Mystery at the Museum -Magic Lanterns

Several days ago I decided to set up a camera display in the (new) Gen’l Store. The museum has had a number of them in storage for several years, and it was time to get them out. But when I got to looking at them they didn’t seem right. So research began, and I was soon to discover that the “cameras” were actually Magic Lanterns. And thus began a whole new field of learning I had known nothing about. –That’s one of the things I like so much about the museum. There’s always new things to learn, ~about things that are old.

Very few people these days know what Magic Lanterns are. But not so long ago, before computers and cell phones, before movies or TV, before the Silent Pictures, before there were even very many photographs, …there were Magic Lanterns. Just a bit over a hundred years ago, Magic Lanterns were the most common and well liked form of entertainment in the U.S. By some estimates there were 50,000+ traveling road shows of the projected pictures. And then they suddenly disappeared from use, and even disappeared from memory.

The magic lantern was an early type of image projector, developed in the 17th century. It used a concave mirror behind a light source to direct as much of the light as possible through a small rectangular sheet of glass – the magic lantern slide – on which was the painted or photographic image to be projected – and onward into a lens at the front. The lens was adjusted to focus the projection on a screen or wall.

Initially, candles or oil lamps were used, producing very dim projections. Improvements in lighting took the form of the Argand lamp from the 1790’s, limelight in the 1820’s, electric arc light in the 1860’s and finally the incandescent electric lamp.

The art of projection reached a high-point in the 1870-1880 period, with the magic lantern playing a very important part in Victorian society. Temperance and religious lectures were given, they were used in education, they helped in the demonstration of scientific principles, they helped relay the latest news of world events, and were used to create ‘phantasmagoria’ shows. By this time, images were being transferred to slides by photographic means, and then colored by hand.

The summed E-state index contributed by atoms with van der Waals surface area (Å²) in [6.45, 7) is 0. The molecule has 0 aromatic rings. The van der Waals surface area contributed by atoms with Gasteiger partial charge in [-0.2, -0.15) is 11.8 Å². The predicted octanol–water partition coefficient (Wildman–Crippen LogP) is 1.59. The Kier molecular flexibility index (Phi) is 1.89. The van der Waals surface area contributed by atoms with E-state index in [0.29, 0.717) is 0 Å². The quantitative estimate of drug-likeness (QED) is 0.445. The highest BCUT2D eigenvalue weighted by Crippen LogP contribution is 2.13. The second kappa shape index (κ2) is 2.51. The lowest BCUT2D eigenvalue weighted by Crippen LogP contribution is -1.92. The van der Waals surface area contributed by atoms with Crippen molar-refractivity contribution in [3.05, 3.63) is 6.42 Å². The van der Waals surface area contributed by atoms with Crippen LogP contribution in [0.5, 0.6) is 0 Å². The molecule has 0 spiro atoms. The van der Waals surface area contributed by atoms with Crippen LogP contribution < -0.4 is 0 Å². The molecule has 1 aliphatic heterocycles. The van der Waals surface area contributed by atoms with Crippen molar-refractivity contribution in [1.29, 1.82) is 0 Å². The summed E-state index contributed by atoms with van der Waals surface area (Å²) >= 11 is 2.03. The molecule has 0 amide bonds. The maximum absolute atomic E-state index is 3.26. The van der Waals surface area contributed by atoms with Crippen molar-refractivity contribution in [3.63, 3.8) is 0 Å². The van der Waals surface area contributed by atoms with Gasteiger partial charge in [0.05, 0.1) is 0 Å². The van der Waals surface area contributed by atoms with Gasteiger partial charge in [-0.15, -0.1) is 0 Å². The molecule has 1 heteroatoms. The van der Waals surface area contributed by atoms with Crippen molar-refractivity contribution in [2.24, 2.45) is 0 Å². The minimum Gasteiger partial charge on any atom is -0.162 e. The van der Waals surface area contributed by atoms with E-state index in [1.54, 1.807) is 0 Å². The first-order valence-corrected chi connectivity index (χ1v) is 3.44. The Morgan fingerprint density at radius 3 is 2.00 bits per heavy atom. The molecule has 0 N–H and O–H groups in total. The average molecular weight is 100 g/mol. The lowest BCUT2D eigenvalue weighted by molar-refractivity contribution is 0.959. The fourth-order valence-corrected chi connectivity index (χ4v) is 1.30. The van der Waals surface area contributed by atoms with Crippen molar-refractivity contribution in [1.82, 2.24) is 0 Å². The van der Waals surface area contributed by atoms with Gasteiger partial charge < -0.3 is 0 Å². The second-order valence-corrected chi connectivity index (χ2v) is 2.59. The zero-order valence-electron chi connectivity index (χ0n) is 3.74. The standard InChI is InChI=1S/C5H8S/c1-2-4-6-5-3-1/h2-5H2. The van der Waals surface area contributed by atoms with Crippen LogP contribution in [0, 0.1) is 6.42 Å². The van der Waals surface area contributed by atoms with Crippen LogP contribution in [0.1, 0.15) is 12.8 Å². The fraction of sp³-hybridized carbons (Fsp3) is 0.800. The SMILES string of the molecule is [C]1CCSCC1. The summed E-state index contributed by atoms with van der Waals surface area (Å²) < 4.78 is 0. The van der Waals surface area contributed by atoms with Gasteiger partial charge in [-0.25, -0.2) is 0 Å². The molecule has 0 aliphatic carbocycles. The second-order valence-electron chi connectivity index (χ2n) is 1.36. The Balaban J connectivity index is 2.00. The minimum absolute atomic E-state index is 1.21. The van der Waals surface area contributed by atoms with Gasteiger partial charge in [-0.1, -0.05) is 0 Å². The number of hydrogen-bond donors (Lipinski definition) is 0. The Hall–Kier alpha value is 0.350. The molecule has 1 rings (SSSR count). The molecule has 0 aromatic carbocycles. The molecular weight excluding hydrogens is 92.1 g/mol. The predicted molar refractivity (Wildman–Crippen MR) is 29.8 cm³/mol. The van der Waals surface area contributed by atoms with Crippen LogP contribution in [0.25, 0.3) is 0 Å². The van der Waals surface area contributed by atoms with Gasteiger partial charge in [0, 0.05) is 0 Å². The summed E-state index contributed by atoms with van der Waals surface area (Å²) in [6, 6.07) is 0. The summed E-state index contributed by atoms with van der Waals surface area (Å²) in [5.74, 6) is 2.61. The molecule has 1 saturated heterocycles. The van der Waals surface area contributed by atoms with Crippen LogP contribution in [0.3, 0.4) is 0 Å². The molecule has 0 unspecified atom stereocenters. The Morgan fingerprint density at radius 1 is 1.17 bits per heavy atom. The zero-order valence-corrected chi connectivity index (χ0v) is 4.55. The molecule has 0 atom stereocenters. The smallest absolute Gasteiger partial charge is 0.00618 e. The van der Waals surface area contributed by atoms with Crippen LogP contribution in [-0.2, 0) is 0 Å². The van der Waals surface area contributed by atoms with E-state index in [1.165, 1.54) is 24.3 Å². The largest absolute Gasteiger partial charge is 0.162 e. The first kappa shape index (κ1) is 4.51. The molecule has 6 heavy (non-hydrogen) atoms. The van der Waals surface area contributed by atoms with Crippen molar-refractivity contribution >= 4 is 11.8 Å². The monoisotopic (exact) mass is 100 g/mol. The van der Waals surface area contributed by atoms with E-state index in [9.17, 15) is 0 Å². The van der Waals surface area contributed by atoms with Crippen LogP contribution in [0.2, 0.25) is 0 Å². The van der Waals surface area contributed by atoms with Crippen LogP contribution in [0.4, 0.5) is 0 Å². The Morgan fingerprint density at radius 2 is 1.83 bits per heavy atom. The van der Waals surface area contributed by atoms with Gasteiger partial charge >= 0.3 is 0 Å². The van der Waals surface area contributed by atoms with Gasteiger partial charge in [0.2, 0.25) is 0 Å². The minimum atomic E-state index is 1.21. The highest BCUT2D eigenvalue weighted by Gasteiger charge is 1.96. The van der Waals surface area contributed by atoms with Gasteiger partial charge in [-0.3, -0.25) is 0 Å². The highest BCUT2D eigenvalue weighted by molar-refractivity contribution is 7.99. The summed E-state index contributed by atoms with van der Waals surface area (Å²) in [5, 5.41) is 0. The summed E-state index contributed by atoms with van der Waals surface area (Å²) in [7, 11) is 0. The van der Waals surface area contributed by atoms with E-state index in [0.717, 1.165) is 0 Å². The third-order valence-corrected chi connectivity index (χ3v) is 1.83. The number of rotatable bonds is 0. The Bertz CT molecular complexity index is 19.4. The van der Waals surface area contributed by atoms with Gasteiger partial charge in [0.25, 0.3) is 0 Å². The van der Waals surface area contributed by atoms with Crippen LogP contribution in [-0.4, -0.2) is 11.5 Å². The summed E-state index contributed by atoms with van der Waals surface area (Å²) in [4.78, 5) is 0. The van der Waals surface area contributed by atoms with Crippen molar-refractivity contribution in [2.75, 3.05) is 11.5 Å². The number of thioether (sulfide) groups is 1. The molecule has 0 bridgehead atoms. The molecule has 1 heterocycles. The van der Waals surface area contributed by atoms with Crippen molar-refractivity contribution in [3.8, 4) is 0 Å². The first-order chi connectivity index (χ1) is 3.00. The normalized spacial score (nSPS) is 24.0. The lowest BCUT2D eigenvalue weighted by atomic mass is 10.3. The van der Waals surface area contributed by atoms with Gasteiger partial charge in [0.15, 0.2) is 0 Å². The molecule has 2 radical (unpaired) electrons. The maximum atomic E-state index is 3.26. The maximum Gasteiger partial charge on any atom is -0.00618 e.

One of the most interesting early uses of the lanterns was during church or religious gatherings. At the front of the sanctuary, or meeting room, a screen would be set up. A Magic Lantern was placed behind the screen so it could not be seen by the congregation. In the darkened church, at the point of the sermon most warning of the dangers of the devil, the lantern would be turned on showing a picture of a monster or some other evil being. The projectionist would then very quickly move the lantern away from the screen, causing the projected image to appear to grow larger. This would cause an effect of the monster charging at the crowd. And many folks were terrified. With reportedly much shouting, crying and even some repenting. An even scarier effect could be achieved by projecting the image on a cloud of smoke or incense, which would cause the devil to appear to move and waver.

Magic Lanterns brought wonderful lessons and entertainment to the public. They showed folks the many wonders of the world. They brought people together, unlike the many devices of today. They were fun and they are certainly missed by those few remaining who remember them.

-You can see the museum’s Magic Lanterns on display at the Gen’l Store. And if you ask, maybe we’ll turn one on to show you how they work.


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